was homeschooled I went through a phase of being most ready to focus and work in the evening. Try to give some preferential consideration to what time works best for your kids to learn, even if it isn’t your best time of the day. It will change over time and I try to be flexible on this one.
To sum it all up, getting the best start to my homeschool day is all about keeping it positive, staying on routine, and throwing out anything that is just not working. And the biggest indicator of what kind of school day we’re going to have? How much energy and enthusiasm I bring to it.
So do what you need to do to motivate yourselves, Mommas. I’m including for you my printable note cards and journaling pages of Bible Verses for a Homeschooling Mom. I hope they bless you as much as they have me. I also included blank cards and pages for you to add your own favorites.
So how do you prepare for your day? I’d love to hear what works for you. Although I love my routines, I do change them up regularly to keep things
fresh so I always love to hear what other people are doing.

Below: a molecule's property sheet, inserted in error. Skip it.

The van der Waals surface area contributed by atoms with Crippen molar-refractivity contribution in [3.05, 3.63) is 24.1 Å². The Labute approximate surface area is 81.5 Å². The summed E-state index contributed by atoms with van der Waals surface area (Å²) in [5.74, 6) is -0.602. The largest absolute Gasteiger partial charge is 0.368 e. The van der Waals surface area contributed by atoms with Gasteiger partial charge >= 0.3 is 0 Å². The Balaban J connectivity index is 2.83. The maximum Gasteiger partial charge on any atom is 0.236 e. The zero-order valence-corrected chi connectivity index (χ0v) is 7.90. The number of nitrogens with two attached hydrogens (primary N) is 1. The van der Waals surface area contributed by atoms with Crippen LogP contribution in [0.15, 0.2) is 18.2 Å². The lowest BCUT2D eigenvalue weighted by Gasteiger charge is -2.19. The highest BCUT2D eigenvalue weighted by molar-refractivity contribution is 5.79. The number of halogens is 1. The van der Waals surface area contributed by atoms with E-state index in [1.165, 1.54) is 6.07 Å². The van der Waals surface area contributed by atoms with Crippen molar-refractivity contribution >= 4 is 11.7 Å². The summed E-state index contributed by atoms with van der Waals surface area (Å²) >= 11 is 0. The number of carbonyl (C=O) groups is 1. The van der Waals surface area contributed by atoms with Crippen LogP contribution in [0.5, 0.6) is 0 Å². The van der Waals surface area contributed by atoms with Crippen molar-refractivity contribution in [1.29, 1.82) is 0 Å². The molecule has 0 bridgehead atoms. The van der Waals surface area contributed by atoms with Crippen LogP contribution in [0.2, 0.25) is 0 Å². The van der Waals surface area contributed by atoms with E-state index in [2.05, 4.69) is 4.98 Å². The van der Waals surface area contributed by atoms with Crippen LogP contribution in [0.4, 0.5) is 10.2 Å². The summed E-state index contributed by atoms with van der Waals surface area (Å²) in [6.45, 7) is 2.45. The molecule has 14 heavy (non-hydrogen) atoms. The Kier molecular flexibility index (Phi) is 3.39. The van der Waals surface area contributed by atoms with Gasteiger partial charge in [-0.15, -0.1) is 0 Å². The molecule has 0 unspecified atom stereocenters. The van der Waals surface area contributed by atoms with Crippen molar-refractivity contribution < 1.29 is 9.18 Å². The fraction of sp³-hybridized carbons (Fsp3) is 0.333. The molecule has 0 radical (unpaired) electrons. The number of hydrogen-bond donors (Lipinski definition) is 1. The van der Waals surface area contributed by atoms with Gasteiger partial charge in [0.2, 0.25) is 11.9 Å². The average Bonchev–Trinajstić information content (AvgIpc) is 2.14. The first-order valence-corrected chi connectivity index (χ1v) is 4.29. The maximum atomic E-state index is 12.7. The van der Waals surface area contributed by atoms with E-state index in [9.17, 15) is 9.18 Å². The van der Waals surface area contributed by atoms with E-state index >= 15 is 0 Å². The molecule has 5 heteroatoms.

Have a blessed and happy homeschooling day!
Download the Bible Verses for a Homeschooling Mom!
Download these FREE Bible verses printable cards to help you start your day on the right foot!
Bible Verses for a Homeschooling Mom
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Vida is a homeschooling veteran of a
different type. She was homeschooled herself–back when it was unheard
of–from birth to college. Now she
homeschools her two daughters and blogs at Mercer Homeschooling where
her goal is to bring you the most effective and enjoyable resources,
curriculum, and tips. After her children, Vida’s greatest passion is
to encourage other homeschooling moms to enjoy the journey. You can also
find her on Facebook and Pinterest.
This Post Has One Comment
Cynthia Haltom9 Oct 2017
Thank for sharing this valuable information, I alway enjoy reading your articles.